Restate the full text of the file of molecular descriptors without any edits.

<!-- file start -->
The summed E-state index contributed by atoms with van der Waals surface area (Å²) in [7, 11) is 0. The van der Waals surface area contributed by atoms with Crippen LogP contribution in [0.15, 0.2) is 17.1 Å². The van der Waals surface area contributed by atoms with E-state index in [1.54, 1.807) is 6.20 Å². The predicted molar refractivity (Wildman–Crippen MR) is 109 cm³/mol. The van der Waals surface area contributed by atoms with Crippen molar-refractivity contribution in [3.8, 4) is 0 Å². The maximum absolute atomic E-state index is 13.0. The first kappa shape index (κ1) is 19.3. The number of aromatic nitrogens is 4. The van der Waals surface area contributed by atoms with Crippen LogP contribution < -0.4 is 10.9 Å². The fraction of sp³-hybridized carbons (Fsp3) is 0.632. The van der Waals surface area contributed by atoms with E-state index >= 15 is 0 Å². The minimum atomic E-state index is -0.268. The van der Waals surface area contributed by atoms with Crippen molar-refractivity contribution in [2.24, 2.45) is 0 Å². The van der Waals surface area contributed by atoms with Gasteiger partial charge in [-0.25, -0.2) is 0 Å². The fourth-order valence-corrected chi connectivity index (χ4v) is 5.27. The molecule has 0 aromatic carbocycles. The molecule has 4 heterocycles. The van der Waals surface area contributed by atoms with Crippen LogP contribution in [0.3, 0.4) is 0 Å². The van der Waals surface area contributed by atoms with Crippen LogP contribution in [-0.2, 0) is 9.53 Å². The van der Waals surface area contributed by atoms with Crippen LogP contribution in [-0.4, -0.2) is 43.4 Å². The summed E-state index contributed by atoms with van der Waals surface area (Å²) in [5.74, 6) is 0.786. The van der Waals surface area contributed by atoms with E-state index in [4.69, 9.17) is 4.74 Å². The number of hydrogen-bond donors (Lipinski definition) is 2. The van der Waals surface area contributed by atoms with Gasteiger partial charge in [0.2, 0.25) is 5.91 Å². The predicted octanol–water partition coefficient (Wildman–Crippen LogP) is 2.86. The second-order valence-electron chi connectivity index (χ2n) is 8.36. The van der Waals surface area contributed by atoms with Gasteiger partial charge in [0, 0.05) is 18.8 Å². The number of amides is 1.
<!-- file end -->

The summed E-state index contributed by atoms with van der Waals surface area (Å²) in [7, 11) is 0. The van der Waals surface area contributed by atoms with Crippen LogP contribution in [0.15, 0.2) is 17.1 Å². The van der Waals surface area contributed by atoms with E-state index in [1.54, 1.807) is 6.20 Å². The predicted molar refractivity (Wildman–Crippen MR) is 109 cm³/mol. The van der Waals surface area contributed by atoms with Crippen molar-refractivity contribution in [3.8, 4) is 0 Å². The maximum absolute atomic E-state index is 13.0. The first kappa shape index (κ1) is 19.3. The number of aromatic nitrogens is 4. The van der Waals surface area contributed by atoms with Crippen LogP contribution < -0.4 is 10.9 Å². The fraction of sp³-hybridized carbons (Fsp3) is 0.632. The van der Waals surface area contributed by atoms with E-state index >= 15 is 0 Å². The minimum atomic E-state index is -0.268. The van der Waals surface area contributed by atoms with Crippen molar-refractivity contribution in [2.24, 2.45) is 0 Å². The van der Waals surface area contributed by atoms with Gasteiger partial charge in [-0.25, -0.2) is 0 Å². The fourth-order valence-corrected chi connectivity index (χ4v) is 5.27. The molecule has 0 aromatic carbocycles. The molecule has 4 heterocycles. The van der Waals surface area contributed by atoms with Crippen LogP contribution in [0.3, 0.4) is 0 Å². The van der Waals surface area contributed by atoms with Crippen LogP contribution in [-0.2, 0) is 9.53 Å². The van der Waals surface area contributed by atoms with Crippen LogP contribution in [-0.4, -0.2) is 43.4 Å². The summed E-state index contributed by atoms with van der Waals surface area (Å²) in [5.74, 6) is 0.786. The van der Waals surface area contributed by atoms with E-state index in [4.69, 9.17) is 4.74 Å². The number of hydrogen-bond donors (Lipinski definition) is 2. The van der Waals surface area contributed by atoms with Gasteiger partial charge in [0.2, 0.25) is 5.91 Å². The predicted octanol–water partition coefficient (Wildman–Crippen LogP) is 2.86. The second-order valence-electron chi connectivity index (χ2n) is 8.36. The van der Waals surface area contributed by atoms with Gasteiger partial charge in [0, 0.05) is 18.8 Å². The number of amides is 1.